The Lucid Dream release the first material from an in-development third album. Bad Texan showcases the band’s snotty psychedelic swagger and even manages to incorporate some lovely kosmische synths as well. This new material balances the band’s love of heavy krautrock grooves and noisy songwriting.
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- Bad Texan by The Lucid Dream
7/10 Robin Staff review, 16 March 2016
Last night I dreamed of a house made of water slides and I never wanted it to end; in the cold light of morning I’m listening to a psych rock record with nary a coffee in sight. The Lucid Dream are on Norman Records’ retainer, in that their rather warming and propulsive take on their genre’s tactics appeases many of you -- plus, they’re prolific enough, moving to the same workmanlike deadlines as many of their contemporaries. So all is well -- all I’m saying is I just typed “lucd draeme” into our website’s search bar. Don’t expect a miracle from this review.
“Bad Texan” is kind of like Deerhunter’s “Nothing Ever Happened” in reverse: you get a long, melodically on-the-button sprawl to begin with, and when time is up the band reverse-engineer a song into proceedings. To be honest, it’s the first three quarters of the song I care for the most: the spectral wah guitar is distorted, but undeniably soft, like snow lightly falling and occasionally getting a little too frequent on your coat. A dominating riff has gentle spells through the song but takes its leave rather modestly, and when the vocals come in, they feel too stirring: you’re dozy, but your pal just told you to go to bed for real. Come on, dude: luckily those lil’ washes of fuzz and eventual breakdown into noise are enough to give this outro a bit of well deserved fire.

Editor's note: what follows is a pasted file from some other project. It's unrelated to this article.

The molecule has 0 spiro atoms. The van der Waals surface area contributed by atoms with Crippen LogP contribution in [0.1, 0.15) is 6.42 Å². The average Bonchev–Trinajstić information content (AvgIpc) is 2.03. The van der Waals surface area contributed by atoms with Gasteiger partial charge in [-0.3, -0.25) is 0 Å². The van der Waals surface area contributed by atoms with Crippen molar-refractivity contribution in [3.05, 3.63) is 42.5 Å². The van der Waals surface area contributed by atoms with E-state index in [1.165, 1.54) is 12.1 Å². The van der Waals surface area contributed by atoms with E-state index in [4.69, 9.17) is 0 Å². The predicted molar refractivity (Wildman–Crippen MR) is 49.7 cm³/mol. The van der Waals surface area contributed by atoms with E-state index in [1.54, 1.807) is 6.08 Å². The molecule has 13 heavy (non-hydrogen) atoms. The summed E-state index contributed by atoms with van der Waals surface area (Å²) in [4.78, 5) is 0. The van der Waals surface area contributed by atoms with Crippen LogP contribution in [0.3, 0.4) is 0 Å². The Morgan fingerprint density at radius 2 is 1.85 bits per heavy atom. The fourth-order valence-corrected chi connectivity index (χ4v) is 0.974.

I can’t say I dig “Morning Breeze” as much: a noisy atmosphere piece with all the motivation of Dead Meadow in a Peel Session, it never really gets going -- rather, it slowly peels away its abrasive shell for a more clear-minded, open-ended guitar jam that eventually hammers away at the tempo 'til the wall falls down. It’s a fitting B-side, when you consider that back in my day (edit: back in Clint’s day), the B-side is where you’d go for unmatched ideas and halfway happenings.
All good, all good. There’s also some dubbed attempts on their psych, on this here flipside -- cool, but let’s just listen to “Bad Texan” over and over.
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